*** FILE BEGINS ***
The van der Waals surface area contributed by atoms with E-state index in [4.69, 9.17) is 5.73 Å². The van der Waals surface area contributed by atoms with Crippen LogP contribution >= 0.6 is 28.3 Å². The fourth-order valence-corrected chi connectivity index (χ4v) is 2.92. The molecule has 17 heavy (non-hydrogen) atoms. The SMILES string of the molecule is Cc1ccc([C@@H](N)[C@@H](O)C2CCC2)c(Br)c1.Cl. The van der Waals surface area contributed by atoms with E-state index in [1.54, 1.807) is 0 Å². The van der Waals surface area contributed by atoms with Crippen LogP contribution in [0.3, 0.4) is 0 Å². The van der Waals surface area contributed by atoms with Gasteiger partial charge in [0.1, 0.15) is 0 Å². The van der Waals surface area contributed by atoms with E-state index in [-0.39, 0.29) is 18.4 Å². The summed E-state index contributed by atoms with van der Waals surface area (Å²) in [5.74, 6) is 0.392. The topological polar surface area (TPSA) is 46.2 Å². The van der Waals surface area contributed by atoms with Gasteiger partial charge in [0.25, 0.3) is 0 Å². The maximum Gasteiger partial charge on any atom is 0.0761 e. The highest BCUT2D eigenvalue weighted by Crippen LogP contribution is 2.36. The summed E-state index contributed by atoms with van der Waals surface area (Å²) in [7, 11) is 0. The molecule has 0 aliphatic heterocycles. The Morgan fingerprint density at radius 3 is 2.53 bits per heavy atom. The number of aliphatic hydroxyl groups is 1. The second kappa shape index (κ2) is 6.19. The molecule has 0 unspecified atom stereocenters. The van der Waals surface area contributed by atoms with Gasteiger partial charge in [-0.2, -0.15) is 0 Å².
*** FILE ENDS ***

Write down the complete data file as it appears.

The van der Waals surface area contributed by atoms with E-state index in [4.69, 9.17) is 5.73 Å². The van der Waals surface area contributed by atoms with Crippen LogP contribution >= 0.6 is 28.3 Å². The fourth-order valence-corrected chi connectivity index (χ4v) is 2.92. The molecule has 17 heavy (non-hydrogen) atoms. The SMILES string of the molecule is Cc1ccc([C@@H](N)[C@@H](O)C2CCC2)c(Br)c1.Cl. The van der Waals surface area contributed by atoms with E-state index in [1.54, 1.807) is 0 Å². The van der Waals surface area contributed by atoms with Crippen LogP contribution in [0.3, 0.4) is 0 Å². The van der Waals surface area contributed by atoms with Gasteiger partial charge in [0.1, 0.15) is 0 Å². The van der Waals surface area contributed by atoms with E-state index in [-0.39, 0.29) is 18.4 Å². The summed E-state index contributed by atoms with van der Waals surface area (Å²) in [5.74, 6) is 0.392. The topological polar surface area (TPSA) is 46.2 Å². The van der Waals surface area contributed by atoms with Gasteiger partial charge in [0.25, 0.3) is 0 Å². The maximum Gasteiger partial charge on any atom is 0.0761 e. The highest BCUT2D eigenvalue weighted by Crippen LogP contribution is 2.36. The summed E-state index contributed by atoms with van der Waals surface area (Å²) in [7, 11) is 0. The molecule has 0 aliphatic heterocycles. The Morgan fingerprint density at radius 3 is 2.53 bits per heavy atom. The number of aliphatic hydroxyl groups is 1. The second kappa shape index (κ2) is 6.19. The molecule has 0 unspecified atom stereocenters. The van der Waals surface area contributed by atoms with Gasteiger partial charge in [-0.2, -0.15) is 0 Å².